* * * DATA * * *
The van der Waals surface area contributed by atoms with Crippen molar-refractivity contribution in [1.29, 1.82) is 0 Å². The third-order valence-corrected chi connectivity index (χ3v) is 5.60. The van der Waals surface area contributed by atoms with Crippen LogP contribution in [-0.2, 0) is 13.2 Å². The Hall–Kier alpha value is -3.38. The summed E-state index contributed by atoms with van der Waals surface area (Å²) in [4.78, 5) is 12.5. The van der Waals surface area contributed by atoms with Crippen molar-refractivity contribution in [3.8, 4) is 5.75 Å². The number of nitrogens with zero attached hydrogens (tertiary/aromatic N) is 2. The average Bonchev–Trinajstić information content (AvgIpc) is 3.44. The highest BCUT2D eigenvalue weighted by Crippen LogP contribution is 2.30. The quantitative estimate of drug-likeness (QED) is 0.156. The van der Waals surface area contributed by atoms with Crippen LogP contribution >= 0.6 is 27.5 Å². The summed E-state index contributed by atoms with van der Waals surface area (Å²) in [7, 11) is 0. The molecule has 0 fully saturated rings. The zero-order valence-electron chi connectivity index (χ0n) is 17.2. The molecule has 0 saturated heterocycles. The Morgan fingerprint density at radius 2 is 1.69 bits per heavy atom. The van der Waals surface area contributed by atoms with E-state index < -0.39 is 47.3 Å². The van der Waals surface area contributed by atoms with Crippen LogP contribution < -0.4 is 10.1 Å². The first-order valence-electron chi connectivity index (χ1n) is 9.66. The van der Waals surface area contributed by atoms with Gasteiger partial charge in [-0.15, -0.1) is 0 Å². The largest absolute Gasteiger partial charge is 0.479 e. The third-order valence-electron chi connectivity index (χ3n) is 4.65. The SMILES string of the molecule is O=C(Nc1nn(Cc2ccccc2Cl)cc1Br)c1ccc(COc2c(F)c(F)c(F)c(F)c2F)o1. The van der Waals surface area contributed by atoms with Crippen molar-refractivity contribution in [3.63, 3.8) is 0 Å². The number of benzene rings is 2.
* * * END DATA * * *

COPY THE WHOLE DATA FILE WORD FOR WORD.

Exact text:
The van der Waals surface area contributed by atoms with Crippen molar-refractivity contribution in [1.29, 1.82) is 0 Å². The third-order valence-corrected chi connectivity index (χ3v) is 5.60. The van der Waals surface area contributed by atoms with Crippen LogP contribution in [-0.2, 0) is 13.2 Å². The Hall–Kier alpha value is -3.38. The summed E-state index contributed by atoms with van der Waals surface area (Å²) in [4.78, 5) is 12.5. The van der Waals surface area contributed by atoms with Crippen molar-refractivity contribution in [3.8, 4) is 5.75 Å². The number of nitrogens with zero attached hydrogens (tertiary/aromatic N) is 2. The average Bonchev–Trinajstić information content (AvgIpc) is 3.44. The highest BCUT2D eigenvalue weighted by Crippen LogP contribution is 2.30. The quantitative estimate of drug-likeness (QED) is 0.156. The van der Waals surface area contributed by atoms with Crippen LogP contribution >= 0.6 is 27.5 Å². The summed E-state index contributed by atoms with van der Waals surface area (Å²) in [7, 11) is 0. The molecule has 0 fully saturated rings. The zero-order valence-electron chi connectivity index (χ0n) is 17.2. The molecule has 0 saturated heterocycles. The Morgan fingerprint density at radius 2 is 1.69 bits per heavy atom. The van der Waals surface area contributed by atoms with E-state index < -0.39 is 47.3 Å². The van der Waals surface area contributed by atoms with Crippen LogP contribution < -0.4 is 10.1 Å². The first-order valence-electron chi connectivity index (χ1n) is 9.66. The van der Waals surface area contributed by atoms with Gasteiger partial charge in [-0.15, -0.1) is 0 Å². The largest absolute Gasteiger partial charge is 0.479 e. The third-order valence-electron chi connectivity index (χ3n) is 4.65. The SMILES string of the molecule is O=C(Nc1nn(Cc2ccccc2Cl)cc1Br)c1ccc(COc2c(F)c(F)c(F)c(F)c2F)o1. The van der Waals surface area contributed by atoms with Crippen molar-refractivity contribution in [3.63, 3.8) is 0 Å². The number of benzene rings is 2.